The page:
For Roueche, however, there is still a limit to how secure mobile and manufactured homes can be during a tornado, as it largely depends on how well – if at all – the home is connected to the ground in a major storm.
"The home really doesn't have a chance – it immediately is rolling over, in some cases, we see them flying through the air," he said. "So, regardless of how well-built they are on the top, it's the foundation that’s the first thing that fails it. The occupants really don't have anywhere safe to shelter inside of that home."
"That's why we see the higher risk of fatalities and serious injuries," he noted. "So, it really comes down to how they're anchored."
The design and anchorage of mobile and manufactured homes can determine how safe they may be in a tornado. This is important for residents of those homes, particularly if they are in a rural area and may live miles away from their nearest storm shelter.
Mobile home tornado safety tips
People who are unable to find a storm shelter or a permanent home to stay in during a storm can consider a few ways to make their mobile or manufactured homes more structurally sound during a tornado.
For those in the market for a new mobile home, Roueche recommends the following:
- Buy a Wind Zone II or Wind Zone III home and place it in Zone I area.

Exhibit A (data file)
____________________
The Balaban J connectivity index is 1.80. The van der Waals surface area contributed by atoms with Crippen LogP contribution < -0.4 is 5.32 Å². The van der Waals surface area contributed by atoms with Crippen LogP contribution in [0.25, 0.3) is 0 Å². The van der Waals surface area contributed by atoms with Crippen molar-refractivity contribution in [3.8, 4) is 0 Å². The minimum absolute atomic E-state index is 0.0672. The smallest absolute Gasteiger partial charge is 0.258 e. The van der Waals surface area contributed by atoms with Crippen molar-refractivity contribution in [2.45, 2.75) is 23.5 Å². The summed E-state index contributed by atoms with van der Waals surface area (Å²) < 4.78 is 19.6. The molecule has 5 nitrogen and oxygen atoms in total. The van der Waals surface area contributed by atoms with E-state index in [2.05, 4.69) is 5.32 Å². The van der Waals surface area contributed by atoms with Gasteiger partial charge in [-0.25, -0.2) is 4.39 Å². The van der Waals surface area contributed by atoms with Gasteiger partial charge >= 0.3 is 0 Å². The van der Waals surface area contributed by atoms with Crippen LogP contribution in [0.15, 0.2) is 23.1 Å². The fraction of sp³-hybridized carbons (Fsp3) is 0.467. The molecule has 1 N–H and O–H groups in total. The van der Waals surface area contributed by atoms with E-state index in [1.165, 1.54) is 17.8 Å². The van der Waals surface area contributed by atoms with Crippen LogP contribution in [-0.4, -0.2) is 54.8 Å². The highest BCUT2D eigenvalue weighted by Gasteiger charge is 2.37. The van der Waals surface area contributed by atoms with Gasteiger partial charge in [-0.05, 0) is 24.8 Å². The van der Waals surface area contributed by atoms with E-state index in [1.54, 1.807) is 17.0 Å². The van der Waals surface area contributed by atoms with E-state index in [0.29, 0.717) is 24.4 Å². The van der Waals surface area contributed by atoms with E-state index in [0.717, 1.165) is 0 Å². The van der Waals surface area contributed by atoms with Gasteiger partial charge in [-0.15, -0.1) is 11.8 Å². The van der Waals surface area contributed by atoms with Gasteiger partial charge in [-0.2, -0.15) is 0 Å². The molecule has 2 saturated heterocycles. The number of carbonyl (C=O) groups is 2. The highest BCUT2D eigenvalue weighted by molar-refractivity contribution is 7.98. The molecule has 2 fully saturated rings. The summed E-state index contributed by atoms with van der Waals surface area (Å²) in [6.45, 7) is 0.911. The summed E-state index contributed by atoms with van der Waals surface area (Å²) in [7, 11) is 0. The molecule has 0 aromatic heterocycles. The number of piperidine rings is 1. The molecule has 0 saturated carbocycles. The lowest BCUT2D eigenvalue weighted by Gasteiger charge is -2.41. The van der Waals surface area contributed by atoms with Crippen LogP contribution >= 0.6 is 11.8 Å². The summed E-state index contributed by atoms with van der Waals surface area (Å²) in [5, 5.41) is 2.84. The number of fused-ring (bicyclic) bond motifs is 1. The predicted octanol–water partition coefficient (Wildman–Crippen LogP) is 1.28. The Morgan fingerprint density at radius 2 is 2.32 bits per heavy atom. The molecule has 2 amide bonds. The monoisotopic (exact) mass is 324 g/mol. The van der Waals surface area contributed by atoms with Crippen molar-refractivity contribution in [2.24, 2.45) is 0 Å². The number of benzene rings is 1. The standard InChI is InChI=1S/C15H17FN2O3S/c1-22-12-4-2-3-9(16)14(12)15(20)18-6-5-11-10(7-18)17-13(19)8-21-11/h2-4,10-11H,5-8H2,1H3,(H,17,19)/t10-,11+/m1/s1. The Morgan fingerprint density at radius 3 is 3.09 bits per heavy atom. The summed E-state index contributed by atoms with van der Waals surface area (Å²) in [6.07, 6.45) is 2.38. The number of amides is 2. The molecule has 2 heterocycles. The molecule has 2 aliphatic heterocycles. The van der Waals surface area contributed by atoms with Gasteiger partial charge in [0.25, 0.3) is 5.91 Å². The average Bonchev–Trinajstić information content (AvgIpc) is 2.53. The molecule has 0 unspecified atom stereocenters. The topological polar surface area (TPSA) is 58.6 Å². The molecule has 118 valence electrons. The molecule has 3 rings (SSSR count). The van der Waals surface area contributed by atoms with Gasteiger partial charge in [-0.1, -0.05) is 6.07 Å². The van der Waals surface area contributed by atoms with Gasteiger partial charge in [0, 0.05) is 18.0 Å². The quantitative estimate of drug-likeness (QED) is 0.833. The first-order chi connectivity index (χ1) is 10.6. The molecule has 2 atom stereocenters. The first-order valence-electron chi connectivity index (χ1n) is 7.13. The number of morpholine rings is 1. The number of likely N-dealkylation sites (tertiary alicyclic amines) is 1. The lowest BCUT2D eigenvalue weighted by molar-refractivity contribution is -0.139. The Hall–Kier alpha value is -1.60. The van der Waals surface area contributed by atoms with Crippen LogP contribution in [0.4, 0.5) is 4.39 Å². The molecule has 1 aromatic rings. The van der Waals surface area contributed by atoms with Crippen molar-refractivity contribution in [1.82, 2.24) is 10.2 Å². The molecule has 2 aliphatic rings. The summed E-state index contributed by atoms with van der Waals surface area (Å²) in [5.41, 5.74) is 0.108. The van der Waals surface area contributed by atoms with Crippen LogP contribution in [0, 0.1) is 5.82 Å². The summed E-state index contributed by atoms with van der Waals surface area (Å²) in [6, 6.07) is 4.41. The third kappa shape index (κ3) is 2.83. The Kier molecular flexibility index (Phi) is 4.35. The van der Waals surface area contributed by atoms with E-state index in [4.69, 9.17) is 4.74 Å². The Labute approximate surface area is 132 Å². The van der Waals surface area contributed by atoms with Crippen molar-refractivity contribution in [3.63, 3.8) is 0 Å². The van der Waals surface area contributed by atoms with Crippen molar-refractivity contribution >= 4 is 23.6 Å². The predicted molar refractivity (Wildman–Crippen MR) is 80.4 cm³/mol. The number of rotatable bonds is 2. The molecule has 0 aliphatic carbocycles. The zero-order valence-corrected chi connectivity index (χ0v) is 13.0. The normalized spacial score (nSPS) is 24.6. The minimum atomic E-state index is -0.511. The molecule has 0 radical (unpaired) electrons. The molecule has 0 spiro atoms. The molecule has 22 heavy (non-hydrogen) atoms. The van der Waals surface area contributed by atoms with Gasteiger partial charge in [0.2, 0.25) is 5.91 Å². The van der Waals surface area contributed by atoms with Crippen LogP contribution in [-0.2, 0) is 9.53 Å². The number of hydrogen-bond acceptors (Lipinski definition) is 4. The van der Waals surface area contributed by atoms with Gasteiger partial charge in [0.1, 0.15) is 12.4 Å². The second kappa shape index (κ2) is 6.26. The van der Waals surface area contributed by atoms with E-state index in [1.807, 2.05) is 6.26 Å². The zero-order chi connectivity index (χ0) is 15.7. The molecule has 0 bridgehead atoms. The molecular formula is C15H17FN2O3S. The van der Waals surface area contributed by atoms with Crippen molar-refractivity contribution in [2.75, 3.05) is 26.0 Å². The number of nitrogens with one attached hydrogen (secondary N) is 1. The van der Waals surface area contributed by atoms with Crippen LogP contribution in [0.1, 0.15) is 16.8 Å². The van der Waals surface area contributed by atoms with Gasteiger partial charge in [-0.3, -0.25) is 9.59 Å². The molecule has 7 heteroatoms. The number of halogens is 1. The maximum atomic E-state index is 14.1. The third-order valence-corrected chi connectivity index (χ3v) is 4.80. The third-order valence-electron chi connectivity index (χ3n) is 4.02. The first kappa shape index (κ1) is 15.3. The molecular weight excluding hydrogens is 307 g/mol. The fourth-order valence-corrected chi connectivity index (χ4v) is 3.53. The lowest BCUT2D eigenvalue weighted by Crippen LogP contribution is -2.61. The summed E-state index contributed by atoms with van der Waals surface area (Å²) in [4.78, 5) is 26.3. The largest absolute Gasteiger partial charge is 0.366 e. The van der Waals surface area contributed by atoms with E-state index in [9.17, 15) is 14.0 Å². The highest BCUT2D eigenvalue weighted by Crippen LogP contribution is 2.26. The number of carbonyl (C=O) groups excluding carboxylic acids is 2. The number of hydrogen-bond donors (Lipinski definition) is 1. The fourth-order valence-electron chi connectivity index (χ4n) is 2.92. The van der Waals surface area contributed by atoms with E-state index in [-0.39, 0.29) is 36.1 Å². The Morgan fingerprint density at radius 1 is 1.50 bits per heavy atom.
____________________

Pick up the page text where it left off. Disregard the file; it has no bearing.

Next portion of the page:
- Install anchors in concrete slabs, a concrete footer or a concrete perimeter around the home.
- Talk directly to your installers to ensure they install the anchors you request.
For those looking to retrofit an existing mobile or manufactured home, Roueche noted that the options are limited as little research and guidance for proven methods exist. He provided a couple of options:
- Install more ground anchors and diagonal metal straps.
- Set the ground anchors in concrete.
- Invest in a storm shelter outside your home - Even if it is custom-built, Roueche said the shelter would be a homeowner’s best bet for increasing their chances of survival relative to being inside the home.
The importance of information and sheltering behavior
For all owners of mobile and manufactured homes looking for ways to be safe during a tornado warning, however, Roueche stressed that his most important recommendation involves sheltering behavior.
"You have to take every storm seriously because you have to assume that if the tornado gets anywhere close to you, your home is flipping over," he said.
"It's really about making [residents] aware of just how vulnerable manufactured homes are to motivate them to find alternative places to shelter, if at all possible," he added.
Also keep a close eye on the forecast and listen to a weather radio or app for any information about your community being at risk.
Methods, such as wearing helmets or sheltering in the bathroom of a mobile or manufactured home, may help prevent blunt force trauma, but Roueche said it’s a high-risk situation either way.
"I understand, it's challenging," he said. "In an ideal world, yes, everybody would have the money to buy their own Zone II home or strengthen or permanent home or so on, and that's just not always the case."
"But if we're at least informed and understand our vulnerabilities, then you can make the best decision to shelter and elsewhere and try to do what's best for your family in the moment."